Chris Messina changed the digital world by inventing the hashtag and was among the very first to get into conversational marketing. On November 30, he will be on stage at the MailUp Marketing Conference. In the meantime, we asked him his opinion on the future of digital . He has spent a decade living on the cutting edge of social technology . Designed products and experiences for Google and Uber, founded startups and changed the world by offering many of his creations, including the hashtag. Chris Messina's involvement in conversational marketing theories goes back a long way. This will be the subject of his intervention on stage during the MailUp Marketing Conference on November 30 in Milan . His keynote - Welcome to the Age of Conversational Computing - will focus on what it means to be a marketer in the age of artificial intelligence,
personalization and voice search. MailUp Marketing Conference While waiting for the event, we had the chance to chat with him about the future of marketing and the challenges companies face in approaching conversations with their customers. Plus, we finally got an answer to our question: how did he get the idea for the hashtag? Conversational marketing according to Chris Messina How is conversational marketing changing marketing as we know it? For most Image Masking Service of the 20th century, advertising and marketing strategies adopted a one-to-many broadcast model . Mass media like radio, billboards and TV made it easy to create a message and blanket the people with the same idea. The winning tactic was all about repetition, repetition, repetition . The Internet has disrupted this paradigm by providing new, more intimate channels that support richer, richer one-on-one conversations .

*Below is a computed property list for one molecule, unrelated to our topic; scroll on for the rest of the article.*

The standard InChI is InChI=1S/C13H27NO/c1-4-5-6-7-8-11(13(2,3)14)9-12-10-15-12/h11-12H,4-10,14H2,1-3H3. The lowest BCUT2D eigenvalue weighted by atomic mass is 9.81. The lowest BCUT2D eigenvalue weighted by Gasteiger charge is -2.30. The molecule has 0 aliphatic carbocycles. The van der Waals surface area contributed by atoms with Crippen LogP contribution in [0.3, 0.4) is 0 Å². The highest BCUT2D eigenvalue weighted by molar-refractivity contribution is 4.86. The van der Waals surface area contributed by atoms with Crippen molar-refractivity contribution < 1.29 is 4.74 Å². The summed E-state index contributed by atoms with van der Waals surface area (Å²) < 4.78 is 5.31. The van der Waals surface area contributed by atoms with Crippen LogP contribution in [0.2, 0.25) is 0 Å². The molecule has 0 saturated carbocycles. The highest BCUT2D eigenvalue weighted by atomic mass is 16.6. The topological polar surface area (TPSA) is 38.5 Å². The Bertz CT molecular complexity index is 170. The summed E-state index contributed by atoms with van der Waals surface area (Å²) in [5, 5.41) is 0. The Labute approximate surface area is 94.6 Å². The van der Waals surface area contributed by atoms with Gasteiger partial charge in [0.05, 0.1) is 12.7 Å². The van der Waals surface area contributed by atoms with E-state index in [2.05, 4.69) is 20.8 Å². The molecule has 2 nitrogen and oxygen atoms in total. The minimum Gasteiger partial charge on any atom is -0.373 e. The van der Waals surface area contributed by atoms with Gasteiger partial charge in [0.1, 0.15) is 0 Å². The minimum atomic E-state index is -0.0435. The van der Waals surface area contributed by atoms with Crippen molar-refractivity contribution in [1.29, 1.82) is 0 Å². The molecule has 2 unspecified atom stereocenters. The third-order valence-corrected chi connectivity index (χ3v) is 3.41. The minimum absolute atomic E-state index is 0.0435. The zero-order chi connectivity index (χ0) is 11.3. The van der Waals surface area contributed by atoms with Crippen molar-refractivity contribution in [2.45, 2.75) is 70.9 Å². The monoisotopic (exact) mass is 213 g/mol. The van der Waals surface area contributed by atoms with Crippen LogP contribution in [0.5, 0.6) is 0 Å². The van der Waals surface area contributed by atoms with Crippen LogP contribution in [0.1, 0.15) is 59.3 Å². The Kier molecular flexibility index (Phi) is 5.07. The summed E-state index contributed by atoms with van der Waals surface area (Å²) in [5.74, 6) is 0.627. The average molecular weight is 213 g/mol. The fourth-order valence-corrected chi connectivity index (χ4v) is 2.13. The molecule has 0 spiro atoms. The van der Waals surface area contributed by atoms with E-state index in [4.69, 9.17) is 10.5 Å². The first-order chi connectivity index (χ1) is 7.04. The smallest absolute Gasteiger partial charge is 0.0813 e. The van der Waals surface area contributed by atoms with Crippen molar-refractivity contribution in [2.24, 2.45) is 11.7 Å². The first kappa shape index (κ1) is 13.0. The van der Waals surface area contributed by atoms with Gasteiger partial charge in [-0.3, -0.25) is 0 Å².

And over the past decade, with the widespread adoption of mobile devices primarily used for messaging and gaming, consumer expectations of brands and businesses have begun to shift, demanding personalization, responsiveness and ubiquity. they get from their friends and family members. It's easy to think that this is purely a problem for customer service, but increasingly, service is inseparable from the product experience itself . For example, if you buy an Apple product, it's supported by the Genius Bar, which is an extension of the product experience - it's not a separate add-on. In fact, there are dedicated features in the operating system that help you connect to support resources provided by Apple. Customer service should no longer be seen as just a cost center to be minimized – it is increasingly a fundamental element of a successful customer relationship . And it's the strength and depth of those relationships that will determine which brands will survive, thrive or die in the coming age of conversational computing